Voyager Therapeutics has recently presented data of its leading adeno-associated virus (AAV) gene therapy for several neurological diseases, including amyotrophic lateral sclerosis (ALS), at the Congress of the European Society of Gene and Cell Therapy (ESGCT), Oct. 17-20 in Berlin, Germany.
In their poster, “Translation of Intrathecal Delivery of an AAV Gene Therapy Targeting SOD1 for the Treatment of ALS,” Voyager researchers presented how their new AAV gene therapy induced a widespread gene transfer to the brain and spinal cord in an animal model of ALS.
Genetic mutations in the superoxide dismutase 1 gene (SOD1) trigger the death of nerve cells and are the leading cause of ALS. Previous studies showed that using AAV as a vector and injecting it directly into the spinal canal of animals with ALS resulted in a successful transfer of genes into the spinal cord.
AAV is a common, naturally occurring virus, which was shown to work as an effective gene therapy delivery vehicle in clinical trials. Advances in AAV vector design proved AAV enabled widespread gene delivery in the brain and spinal cord, making them particularly useful for neurological diseases.
Also, the impact on other tissues outside of the nervous system are reduced, as is the potential of becoming a target to the immune system.
But scientists weren’t sure if AAV gene therapy directed against SOD1 would still show efficacy in a large animal model of ALS.
Voyager researchers used AAV gene therapy carrying a vector that targets SOD1 and delivered it to the spinal canal of a dog with canine degenerative myelopathy, a naturally occurring disease that is similar to some forms of human ALS – including the SOD1 form.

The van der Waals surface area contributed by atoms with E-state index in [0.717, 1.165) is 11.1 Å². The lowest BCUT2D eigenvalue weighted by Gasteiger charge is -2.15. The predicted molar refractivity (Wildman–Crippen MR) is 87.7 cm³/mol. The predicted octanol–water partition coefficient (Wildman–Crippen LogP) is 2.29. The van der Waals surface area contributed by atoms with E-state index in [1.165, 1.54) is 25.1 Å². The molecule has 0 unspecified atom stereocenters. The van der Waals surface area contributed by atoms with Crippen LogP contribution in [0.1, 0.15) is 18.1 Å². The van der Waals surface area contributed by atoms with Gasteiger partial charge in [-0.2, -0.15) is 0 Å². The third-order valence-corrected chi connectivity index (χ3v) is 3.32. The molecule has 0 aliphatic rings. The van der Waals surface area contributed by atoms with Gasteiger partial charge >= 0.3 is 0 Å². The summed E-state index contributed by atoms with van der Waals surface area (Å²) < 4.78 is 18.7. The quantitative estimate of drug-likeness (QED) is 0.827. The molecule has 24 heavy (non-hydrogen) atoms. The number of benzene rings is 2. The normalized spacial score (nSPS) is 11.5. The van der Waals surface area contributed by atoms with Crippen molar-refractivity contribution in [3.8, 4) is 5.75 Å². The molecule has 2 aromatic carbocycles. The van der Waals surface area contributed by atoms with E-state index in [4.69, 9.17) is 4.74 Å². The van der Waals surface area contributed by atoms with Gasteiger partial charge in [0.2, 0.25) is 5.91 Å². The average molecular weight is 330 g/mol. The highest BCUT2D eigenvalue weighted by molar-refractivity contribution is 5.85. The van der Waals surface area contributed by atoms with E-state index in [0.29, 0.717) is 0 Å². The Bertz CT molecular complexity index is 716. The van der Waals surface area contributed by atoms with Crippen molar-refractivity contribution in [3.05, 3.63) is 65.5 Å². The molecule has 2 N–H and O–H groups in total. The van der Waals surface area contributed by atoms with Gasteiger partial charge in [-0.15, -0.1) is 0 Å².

A single injection into the spinal cavity resulted in “74% and 41% suppression, or knock down, of SOD1 mRNA in dorsal root ganglia and spinal cord, respectively,” authors wrote. The therapy was safe and well-tolerated.
These results support the potential future usefulness of AAV gene therapy targeting SOD1 as a treatment for ALS in humans.
“A core competency of Voyager’s gene therapy platform is vector optimization and a critical component of this is optimizing and choosing the capsid, or outer shell of the gene therapy vector,” Dinah Sah, PhD, Voyager’s chief scientific officer, said in a press release.
Voyager’s platform of AAV gene therapy is being developed for several other severe neurological diseases besides ALS, such as Friedreich’s ataxia, advanced Parkinson’s disease, a monogenic form of ALS, Huntington’s disease, and dementia.
“At this year’s ESGCT meeting, we describe exciting progress with novel AAV capsids that enhance the transfer of genes to the brain and spinal cord of non-human primates and in a preclinical model of Friedreich’s ataxia, representing unique opportunities for our current pipeline as well as for future potential programs,” Sah added.